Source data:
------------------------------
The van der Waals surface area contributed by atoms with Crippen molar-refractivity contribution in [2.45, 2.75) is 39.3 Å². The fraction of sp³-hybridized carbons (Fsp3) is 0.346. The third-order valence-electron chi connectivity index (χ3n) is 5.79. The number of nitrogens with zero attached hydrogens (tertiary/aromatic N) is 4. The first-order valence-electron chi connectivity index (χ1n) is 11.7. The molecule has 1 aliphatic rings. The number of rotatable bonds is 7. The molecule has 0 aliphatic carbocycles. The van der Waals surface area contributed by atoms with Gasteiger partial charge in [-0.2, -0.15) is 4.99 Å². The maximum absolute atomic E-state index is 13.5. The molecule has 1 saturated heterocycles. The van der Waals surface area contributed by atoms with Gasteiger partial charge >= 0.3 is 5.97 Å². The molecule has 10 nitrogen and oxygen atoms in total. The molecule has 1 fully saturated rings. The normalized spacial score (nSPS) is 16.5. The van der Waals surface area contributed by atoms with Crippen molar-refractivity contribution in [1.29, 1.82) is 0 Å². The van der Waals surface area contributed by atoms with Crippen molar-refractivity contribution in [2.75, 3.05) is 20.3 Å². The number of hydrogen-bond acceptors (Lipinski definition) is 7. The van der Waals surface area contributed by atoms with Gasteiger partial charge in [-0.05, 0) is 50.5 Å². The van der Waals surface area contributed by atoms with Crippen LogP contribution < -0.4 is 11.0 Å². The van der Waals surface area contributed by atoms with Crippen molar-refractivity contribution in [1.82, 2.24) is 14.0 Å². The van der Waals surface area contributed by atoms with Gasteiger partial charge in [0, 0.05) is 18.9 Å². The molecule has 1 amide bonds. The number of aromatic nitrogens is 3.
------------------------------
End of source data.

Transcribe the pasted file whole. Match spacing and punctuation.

The van der Waals surface area contributed by atoms with Crippen molar-refractivity contribution in [2.45, 2.75) is 39.3 Å². The fraction of sp³-hybridized carbons (Fsp3) is 0.346. The third-order valence-electron chi connectivity index (χ3n) is 5.79. The number of nitrogens with zero attached hydrogens (tertiary/aromatic N) is 4. The first-order valence-electron chi connectivity index (χ1n) is 11.7. The molecule has 1 aliphatic rings. The number of rotatable bonds is 7. The molecule has 0 aliphatic carbocycles. The van der Waals surface area contributed by atoms with Gasteiger partial charge in [-0.2, -0.15) is 4.99 Å². The maximum absolute atomic E-state index is 13.5. The molecule has 1 saturated heterocycles. The van der Waals surface area contributed by atoms with Gasteiger partial charge >= 0.3 is 5.97 Å². The molecule has 10 nitrogen and oxygen atoms in total. The molecule has 1 fully saturated rings. The normalized spacial score (nSPS) is 16.5. The van der Waals surface area contributed by atoms with Crippen molar-refractivity contribution in [1.29, 1.82) is 0 Å². The van der Waals surface area contributed by atoms with Crippen molar-refractivity contribution in [2.75, 3.05) is 20.3 Å². The number of hydrogen-bond acceptors (Lipinski definition) is 7. The van der Waals surface area contributed by atoms with Gasteiger partial charge in [-0.05, 0) is 50.5 Å². The van der Waals surface area contributed by atoms with Crippen LogP contribution < -0.4 is 11.0 Å². The van der Waals surface area contributed by atoms with Crippen molar-refractivity contribution in [1.82, 2.24) is 14.0 Å². The van der Waals surface area contributed by atoms with Gasteiger partial charge in [0, 0.05) is 18.9 Å². The molecule has 1 amide bonds. The number of aromatic nitrogens is 3.